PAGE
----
by Lisa Broekhuizen (the Netherlands)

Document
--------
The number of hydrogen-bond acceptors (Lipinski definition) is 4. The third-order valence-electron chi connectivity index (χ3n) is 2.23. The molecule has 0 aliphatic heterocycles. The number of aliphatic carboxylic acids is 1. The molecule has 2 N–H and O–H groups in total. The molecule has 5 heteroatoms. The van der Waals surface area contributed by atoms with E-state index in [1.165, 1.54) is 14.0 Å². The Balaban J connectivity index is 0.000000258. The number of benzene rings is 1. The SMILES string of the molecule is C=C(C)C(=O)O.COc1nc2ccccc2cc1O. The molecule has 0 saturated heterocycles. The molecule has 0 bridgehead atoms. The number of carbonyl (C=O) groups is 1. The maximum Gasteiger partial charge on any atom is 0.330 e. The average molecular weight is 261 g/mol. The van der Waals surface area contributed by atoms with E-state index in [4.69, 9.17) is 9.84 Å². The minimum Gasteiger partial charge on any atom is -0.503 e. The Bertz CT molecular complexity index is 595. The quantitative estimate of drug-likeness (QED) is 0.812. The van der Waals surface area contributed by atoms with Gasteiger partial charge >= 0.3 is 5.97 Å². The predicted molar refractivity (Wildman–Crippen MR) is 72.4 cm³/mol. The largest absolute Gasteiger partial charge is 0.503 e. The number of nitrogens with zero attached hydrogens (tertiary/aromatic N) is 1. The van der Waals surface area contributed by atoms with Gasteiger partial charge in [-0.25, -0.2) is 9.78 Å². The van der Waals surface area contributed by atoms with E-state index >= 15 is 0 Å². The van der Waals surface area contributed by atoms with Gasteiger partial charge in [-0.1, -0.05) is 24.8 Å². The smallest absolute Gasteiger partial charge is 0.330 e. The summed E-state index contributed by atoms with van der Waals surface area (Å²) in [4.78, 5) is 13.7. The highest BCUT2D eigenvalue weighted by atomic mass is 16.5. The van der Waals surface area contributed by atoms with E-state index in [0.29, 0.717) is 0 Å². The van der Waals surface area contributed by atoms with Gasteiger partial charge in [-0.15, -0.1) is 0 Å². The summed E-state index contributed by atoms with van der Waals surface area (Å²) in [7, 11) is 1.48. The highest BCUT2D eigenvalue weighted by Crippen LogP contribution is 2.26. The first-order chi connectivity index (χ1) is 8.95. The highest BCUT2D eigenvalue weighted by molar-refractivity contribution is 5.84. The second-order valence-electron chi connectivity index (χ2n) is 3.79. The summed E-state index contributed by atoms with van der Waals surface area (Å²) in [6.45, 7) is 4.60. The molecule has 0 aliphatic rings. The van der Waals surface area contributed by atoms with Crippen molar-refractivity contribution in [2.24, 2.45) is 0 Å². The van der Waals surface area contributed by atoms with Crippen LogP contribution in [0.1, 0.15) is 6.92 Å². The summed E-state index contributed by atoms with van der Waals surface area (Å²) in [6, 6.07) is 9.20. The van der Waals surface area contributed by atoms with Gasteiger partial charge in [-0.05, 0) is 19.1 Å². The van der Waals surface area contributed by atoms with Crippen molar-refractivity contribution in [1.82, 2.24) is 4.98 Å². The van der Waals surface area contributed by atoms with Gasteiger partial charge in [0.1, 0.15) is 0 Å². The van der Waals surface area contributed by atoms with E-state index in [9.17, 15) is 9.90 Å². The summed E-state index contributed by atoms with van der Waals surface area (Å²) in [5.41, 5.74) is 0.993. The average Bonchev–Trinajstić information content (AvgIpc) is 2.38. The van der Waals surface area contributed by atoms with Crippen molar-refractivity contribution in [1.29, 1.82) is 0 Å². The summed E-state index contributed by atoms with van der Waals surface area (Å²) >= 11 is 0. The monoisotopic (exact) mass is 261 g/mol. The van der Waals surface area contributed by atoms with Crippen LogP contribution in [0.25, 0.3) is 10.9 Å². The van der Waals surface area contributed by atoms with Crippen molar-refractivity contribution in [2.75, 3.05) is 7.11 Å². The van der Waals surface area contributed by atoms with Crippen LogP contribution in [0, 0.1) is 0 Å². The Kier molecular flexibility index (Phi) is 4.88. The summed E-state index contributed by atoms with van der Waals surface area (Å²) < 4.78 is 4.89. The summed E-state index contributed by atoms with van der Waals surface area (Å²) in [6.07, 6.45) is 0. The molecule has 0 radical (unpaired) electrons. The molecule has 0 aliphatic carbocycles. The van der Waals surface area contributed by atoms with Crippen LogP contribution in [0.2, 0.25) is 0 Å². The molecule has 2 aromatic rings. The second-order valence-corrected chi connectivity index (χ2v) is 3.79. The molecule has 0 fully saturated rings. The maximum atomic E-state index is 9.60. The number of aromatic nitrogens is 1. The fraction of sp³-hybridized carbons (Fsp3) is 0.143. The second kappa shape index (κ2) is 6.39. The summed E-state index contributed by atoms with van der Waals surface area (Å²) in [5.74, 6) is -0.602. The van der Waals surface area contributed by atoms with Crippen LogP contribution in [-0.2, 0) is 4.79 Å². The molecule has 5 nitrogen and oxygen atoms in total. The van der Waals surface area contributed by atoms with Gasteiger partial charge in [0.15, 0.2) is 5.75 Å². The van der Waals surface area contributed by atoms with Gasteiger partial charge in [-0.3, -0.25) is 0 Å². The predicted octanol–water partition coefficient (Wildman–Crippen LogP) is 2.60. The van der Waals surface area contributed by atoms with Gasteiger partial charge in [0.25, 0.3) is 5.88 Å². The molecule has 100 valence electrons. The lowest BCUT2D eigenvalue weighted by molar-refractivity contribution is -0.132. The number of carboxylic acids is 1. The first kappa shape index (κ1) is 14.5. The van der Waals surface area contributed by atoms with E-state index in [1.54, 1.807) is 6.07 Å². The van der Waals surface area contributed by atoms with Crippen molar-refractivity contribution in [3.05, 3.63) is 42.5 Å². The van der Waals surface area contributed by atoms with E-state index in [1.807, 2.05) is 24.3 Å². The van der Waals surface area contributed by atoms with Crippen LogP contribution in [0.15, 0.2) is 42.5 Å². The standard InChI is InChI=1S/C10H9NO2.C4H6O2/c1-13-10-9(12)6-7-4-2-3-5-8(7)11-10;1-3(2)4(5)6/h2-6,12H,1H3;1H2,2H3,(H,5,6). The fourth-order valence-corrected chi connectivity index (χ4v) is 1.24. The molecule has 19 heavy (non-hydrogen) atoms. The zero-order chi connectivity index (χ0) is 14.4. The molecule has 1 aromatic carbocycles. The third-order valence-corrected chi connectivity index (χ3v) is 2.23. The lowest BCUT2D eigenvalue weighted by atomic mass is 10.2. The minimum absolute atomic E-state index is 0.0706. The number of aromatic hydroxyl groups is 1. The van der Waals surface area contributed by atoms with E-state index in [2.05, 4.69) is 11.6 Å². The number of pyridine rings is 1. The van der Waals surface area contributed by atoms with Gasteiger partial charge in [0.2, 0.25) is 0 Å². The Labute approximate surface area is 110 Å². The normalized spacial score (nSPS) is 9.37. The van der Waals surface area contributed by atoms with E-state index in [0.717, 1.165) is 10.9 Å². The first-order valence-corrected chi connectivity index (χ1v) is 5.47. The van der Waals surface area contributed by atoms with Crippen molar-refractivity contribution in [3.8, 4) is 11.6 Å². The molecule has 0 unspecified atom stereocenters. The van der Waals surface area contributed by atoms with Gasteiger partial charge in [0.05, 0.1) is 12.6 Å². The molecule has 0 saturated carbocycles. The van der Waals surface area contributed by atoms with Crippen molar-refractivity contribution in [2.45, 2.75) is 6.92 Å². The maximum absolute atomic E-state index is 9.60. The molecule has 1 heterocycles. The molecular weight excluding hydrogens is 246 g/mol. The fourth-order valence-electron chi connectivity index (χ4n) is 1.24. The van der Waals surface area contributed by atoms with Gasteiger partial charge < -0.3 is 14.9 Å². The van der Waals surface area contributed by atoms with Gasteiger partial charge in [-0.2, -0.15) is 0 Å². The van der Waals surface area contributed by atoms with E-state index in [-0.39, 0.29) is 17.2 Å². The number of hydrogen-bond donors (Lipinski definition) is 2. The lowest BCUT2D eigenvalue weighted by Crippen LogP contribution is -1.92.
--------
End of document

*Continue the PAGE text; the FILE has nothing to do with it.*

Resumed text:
People recreating in nature can damage the area. This damage can be prevented by management, such as closing off paths or providing information on points of interest. Although these management options are widely accepted, the effect of using them is largely unknown. To investigate movement patterns and the effect of management on movement patterns, agent based modelling can be used. This study provides a case study on the Hoge Veluwe, a National Park in the Netherlands. Participants of this study were tracked using GPS-trackers. Based on literature an agent-based model was created in Netlogo to simulate movement patterns of participants. The model was used to asses management options. The created model could well be calibrated to the data. The order of magnitude was similar as in the measured data and the same trends were visible. The model was most strongly influenced by the number of people in the area, the points of interest and the distance covered by one person. The effect of closing off paths was present closely behind the area of the closed path and diminished over distance. Proving information on a new point of interest had little effect, both in the field study and in the model. Existing points of interest had a strong effect. Even with a small sample size the model simulates the same order of magnitude and the same trends as the field data. This is important when assessing and predicting the effect of management. Agent based modelling can provide an useful, non-destructive tool for planning and assessing management.